Christian charities and organisations have called for prayer and much-needed supplies to help relieve millions of people suffering as a result of Covid-19’s rampage in India.
According to the Disasters Emergency Committee, there were more than 2.7 million new cases in just one week in May, with more than a quarter of a million and rising known dead
Church Mission Society (CMS) partners in India have issued a call to prayer for the ‘devastating’ Covid situation, while Barnabas Fund partners have spoken of a worsening situation for Christians and other minority groups in the country, who are often the last in the pecking order to get any official or government help.
In a statement from CMS, which supports the Christian Medical College (CMC) in Vellore, two doctors based in one of India’s largest hospitals warned the situation was ‘critical’.
They said, ‘The number of people infected continues to climb, but our medical teams are being hampered by a lack of beds, insufficient oxygen needed to treat Covid patients, and shortfalls in experienced, qualified staff.’
Currently, CMC is focusing their efforts on sourcing and purchasing an additional oxygen generator, and other lifesaving equipment like portable oxygen concentrators and positive air pressure devices.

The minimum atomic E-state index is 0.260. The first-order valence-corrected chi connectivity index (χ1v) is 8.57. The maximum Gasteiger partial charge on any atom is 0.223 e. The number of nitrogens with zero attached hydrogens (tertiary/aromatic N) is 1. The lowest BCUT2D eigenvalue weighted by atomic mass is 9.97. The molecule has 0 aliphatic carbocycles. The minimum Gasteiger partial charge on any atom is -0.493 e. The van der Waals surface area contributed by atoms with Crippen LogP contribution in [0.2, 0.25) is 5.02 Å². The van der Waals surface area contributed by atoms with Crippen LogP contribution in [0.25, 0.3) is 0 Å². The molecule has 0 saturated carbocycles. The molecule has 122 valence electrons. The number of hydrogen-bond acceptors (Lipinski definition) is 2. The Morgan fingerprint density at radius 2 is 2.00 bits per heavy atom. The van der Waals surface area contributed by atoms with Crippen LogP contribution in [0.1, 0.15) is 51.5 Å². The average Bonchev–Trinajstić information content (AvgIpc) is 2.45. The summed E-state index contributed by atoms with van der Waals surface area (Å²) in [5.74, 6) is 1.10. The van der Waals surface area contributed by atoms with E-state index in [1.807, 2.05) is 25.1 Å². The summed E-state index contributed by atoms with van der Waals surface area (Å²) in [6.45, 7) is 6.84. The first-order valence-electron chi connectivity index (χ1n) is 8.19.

However, the hospital faces the prospect of having to turn people away as the number of new infections continues to surge.
Asia-CMS communications manager Suzane Christie said, ‘Our partners on the ground are dealing with a lot of emotional and physical stress right now and are very much in need of prayer support – mainly for family members, for their health, for their overwhelmed health system, and for their mental health as well.’
Barnabas Fund partners have stated the situation has badly affected minority groups in particular.
In a statement, Barnabas Fund partners – who have been delivering emergency supplies to families in lockdown – said, ‘The Indian Christian community, like their compatriots, are suffering.
‘Reports coming in speak of many, many church leaders contracting the virus and dying. Others are ill, languishing at home because there is no treatment. Their congregations, also sick and dying, are left without pastoral care in their anguish.’
It cited emails sent to the office, where contacts have said that approximately 60 church leaders have died; others reporting that they have lost four pastors to Covid within a week, while others have reported the deaths of missionaries from Covid.
‘These examples are just the tip of the iceberg,’ Barnabas Fund said.